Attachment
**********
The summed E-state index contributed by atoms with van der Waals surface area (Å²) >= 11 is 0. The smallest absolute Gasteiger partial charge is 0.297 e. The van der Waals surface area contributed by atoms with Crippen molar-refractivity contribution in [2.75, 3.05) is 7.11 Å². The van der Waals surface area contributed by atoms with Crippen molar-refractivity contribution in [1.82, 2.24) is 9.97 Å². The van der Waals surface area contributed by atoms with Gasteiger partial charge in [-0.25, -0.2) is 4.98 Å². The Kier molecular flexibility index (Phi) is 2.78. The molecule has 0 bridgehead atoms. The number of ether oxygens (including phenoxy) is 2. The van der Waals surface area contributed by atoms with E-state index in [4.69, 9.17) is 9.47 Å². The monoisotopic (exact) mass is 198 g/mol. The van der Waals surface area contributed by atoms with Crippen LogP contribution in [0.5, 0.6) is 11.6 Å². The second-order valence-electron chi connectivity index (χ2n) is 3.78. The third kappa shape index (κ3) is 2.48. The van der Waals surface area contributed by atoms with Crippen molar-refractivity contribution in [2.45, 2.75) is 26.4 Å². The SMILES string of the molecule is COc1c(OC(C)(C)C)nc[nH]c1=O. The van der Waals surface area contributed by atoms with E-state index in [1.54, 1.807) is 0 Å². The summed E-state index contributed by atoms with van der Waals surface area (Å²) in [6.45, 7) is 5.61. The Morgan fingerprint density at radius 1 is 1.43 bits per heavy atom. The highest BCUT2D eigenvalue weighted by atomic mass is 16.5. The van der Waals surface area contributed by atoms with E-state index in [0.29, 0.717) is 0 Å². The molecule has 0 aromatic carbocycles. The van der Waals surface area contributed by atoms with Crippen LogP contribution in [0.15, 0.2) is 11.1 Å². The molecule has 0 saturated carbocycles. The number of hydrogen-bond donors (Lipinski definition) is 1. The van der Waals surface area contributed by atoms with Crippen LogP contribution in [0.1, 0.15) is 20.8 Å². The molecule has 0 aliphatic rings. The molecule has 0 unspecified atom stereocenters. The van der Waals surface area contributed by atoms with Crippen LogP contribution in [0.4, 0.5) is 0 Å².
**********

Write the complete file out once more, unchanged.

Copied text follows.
The summed E-state index contributed by atoms with van der Waals surface area (Å²) >= 11 is 0. The smallest absolute Gasteiger partial charge is 0.297 e. The van der Waals surface area contributed by atoms with Crippen molar-refractivity contribution in [2.75, 3.05) is 7.11 Å². The van der Waals surface area contributed by atoms with Crippen molar-refractivity contribution in [1.82, 2.24) is 9.97 Å². The van der Waals surface area contributed by atoms with Gasteiger partial charge in [-0.25, -0.2) is 4.98 Å². The Kier molecular flexibility index (Phi) is 2.78. The molecule has 0 bridgehead atoms. The number of ether oxygens (including phenoxy) is 2. The van der Waals surface area contributed by atoms with E-state index in [4.69, 9.17) is 9.47 Å². The monoisotopic (exact) mass is 198 g/mol. The van der Waals surface area contributed by atoms with Crippen LogP contribution in [0.5, 0.6) is 11.6 Å². The second-order valence-electron chi connectivity index (χ2n) is 3.78. The third kappa shape index (κ3) is 2.48. The van der Waals surface area contributed by atoms with Crippen molar-refractivity contribution in [2.45, 2.75) is 26.4 Å². The SMILES string of the molecule is COc1c(OC(C)(C)C)nc[nH]c1=O. The van der Waals surface area contributed by atoms with E-state index in [1.54, 1.807) is 0 Å². The summed E-state index contributed by atoms with van der Waals surface area (Å²) in [6.45, 7) is 5.61. The Morgan fingerprint density at radius 1 is 1.43 bits per heavy atom. The highest BCUT2D eigenvalue weighted by atomic mass is 16.5. The van der Waals surface area contributed by atoms with E-state index in [0.29, 0.717) is 0 Å². The molecule has 0 aromatic carbocycles. The van der Waals surface area contributed by atoms with Crippen LogP contribution in [0.15, 0.2) is 11.1 Å². The molecule has 0 saturated carbocycles. The number of hydrogen-bond donors (Lipinski definition) is 1. The van der Waals surface area contributed by atoms with Crippen LogP contribution in [0.1, 0.15) is 20.8 Å². The molecule has 0 aliphatic rings. The molecule has 0 unspecified atom stereocenters. The van der Waals surface area contributed by atoms with Crippen LogP contribution in [0.4, 0.5) is 0 Å².